No 3D display evaluation is complete without watching Avatar. From the first scene, we knew we were seeing something special. The depth of the effect is tremendous without looking unnatural. And since there’s virtually no loss of brightness, the image pops in a way that can’t be duplicated in Imax 3D. Without question, I'd call this the best 3D implementation I've ever seen. And you can sit as close as you like; you won’t see pixilation or resolution loss.
Our favorite 3D torture test is Disney’s A Christmas Carol, which is loaded with dark murky material that turns into a big black blob on many displays. Thanks to the extra light output offered by Toshiba’s passive 3D technology, it looks better than ever. The wrinkles on Scrooge’s face are especially well-rendered. If 3D looked this good when it first appeared on the market, we might all be watching TV this way.
One last note on the 3D experience: this TV can convert 2D images to 3D. It's not going to replace native 3D content, but the 65L9300U does a fairly convincing job of bridging the two modes. In fact, sports look pretty cool in stereo, as do action films. There are options in the Quick Menu for adjusting depth. That’s something you’ll want to tailor to personal preference for different content.
The Cloud TV interface is identical to what we saw from Toshiba's 50L7300U, and it suffers from the same sluggishness. We asked for more information about the hardware platform enabling this functionality, but Toshiba wouldn't share that information. Company reps did say the software is HTML5-based. Still, though, it's slow to respond to commands from the remote and keyboard.
In my opinion, the suite's best app is its Netflix viewer, which is useful for browsing the service's vast library of content. Moreover, image quality is quite good.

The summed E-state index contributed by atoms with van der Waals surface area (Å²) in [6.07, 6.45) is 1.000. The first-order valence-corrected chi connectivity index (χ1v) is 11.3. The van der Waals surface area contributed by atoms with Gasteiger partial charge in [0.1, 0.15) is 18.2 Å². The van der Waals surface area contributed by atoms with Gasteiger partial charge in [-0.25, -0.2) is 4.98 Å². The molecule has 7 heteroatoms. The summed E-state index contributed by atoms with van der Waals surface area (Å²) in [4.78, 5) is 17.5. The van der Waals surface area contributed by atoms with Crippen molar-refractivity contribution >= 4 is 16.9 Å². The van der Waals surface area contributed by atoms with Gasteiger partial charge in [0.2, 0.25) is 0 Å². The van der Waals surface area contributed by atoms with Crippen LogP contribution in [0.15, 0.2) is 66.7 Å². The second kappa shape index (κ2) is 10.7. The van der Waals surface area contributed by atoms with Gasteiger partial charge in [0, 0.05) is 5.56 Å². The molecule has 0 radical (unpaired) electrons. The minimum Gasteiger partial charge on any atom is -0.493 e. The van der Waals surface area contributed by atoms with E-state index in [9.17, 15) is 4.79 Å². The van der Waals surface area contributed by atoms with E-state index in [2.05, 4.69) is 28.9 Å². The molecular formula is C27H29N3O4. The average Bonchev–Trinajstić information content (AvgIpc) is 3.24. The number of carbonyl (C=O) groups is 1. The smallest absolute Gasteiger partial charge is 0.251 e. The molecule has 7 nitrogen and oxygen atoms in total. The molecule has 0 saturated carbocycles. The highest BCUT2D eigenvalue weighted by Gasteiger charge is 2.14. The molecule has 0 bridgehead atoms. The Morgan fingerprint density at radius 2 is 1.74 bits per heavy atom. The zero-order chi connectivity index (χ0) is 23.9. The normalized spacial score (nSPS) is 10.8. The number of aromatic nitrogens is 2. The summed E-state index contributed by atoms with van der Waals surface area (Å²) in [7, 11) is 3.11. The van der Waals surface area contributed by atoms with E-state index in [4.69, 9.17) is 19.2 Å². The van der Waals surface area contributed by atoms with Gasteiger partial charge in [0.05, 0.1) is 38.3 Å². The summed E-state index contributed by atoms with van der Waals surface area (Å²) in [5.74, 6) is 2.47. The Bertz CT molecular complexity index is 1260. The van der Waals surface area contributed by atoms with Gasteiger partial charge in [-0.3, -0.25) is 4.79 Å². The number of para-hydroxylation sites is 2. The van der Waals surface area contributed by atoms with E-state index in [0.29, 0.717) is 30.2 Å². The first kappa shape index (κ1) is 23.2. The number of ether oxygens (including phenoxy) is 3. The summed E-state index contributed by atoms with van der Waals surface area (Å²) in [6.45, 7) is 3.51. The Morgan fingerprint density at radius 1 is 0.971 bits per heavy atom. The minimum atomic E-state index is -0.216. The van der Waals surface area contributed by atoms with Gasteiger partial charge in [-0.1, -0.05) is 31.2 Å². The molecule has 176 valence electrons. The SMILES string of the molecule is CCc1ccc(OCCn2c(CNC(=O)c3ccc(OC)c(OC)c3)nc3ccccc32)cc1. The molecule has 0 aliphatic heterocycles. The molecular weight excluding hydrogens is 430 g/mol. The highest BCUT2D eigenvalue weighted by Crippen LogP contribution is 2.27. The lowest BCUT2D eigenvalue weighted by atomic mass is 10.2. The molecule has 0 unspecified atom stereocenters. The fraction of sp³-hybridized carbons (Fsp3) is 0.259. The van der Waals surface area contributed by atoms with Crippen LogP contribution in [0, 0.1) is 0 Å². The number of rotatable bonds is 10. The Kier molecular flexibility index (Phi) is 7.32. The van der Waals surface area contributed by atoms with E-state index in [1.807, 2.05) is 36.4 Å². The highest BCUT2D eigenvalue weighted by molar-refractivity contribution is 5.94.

Rather than repeating our assessment of the Cloud TV experience, I'll again refer you back to Toshiba 50L7300U Review: A 50-Inch LED HDTV With Wi-Fi.The 65L9300U’s interface works identically. Really, the best streaming solution is found in external devices like Roku or Apple TV, though. And with the 65L9300U’s WiDi receiver, you can turn your compatible laptop into a content aggregator if you want.
After our last HDTV review, some of our readers asked us to comment on the set’s usability as a computer monitor. To oblige this, we connected a natively-1080p Windows 8-based laptop via HDMI. When you mirror displays, you're stuck with the lower-res screen's output. As we expected, running the 65L9300U at 1080p makes it look soft. It works fine as a presentation display with viewers several feet away. But up close, it isn't practical.
Bumping the output up to 3840x2160 is another experience entirely. Suddenly, you have a 65-inch display that can literally become a desktop monitor. The main limitation becomes positioning yourself so that the entire screen is in your field of view. Even three feet away, the image is sharp and you aren't distracted by pixel structure. The TV does have a PC mode. However, the desktop image looks better in Movie mode after a full calibration.
Remember that the 65L9300U only has HDMI inputs. With the latest firmware, they support version 2.0’s 60 Hz refresh rate. But your graphics card needs HDMI 2.0 support as well. Otherwise, available bandwidth limits the connection to 30 Hz, making on-screen movement jerky enough to be bothersome. Neither AMD nor Nvidia has provided guidance on adding HDMI 2.0 support yet.
- Toshiba 65L9300U HDTV: 4K That Doesn’t Break The Bank
- Toshiba 65L9300U Physical Characteristics
- OSD Setup And Calibration
- Using Toshiba's 65L9300U
- Measurement And Calibration Methodology: How We Test
- Results: Brightness And Contrast
- Results: Grayscale Tracking And Gamma Response
- Results: Color Gamut And Performance
- Results: Viewing Angles And Uniformity
- Results: Pixel Response And Input Lag
- Results: Video Processing And 3D Crosstalk
- Toshiba 65L9300U: A Glimpse Of The Future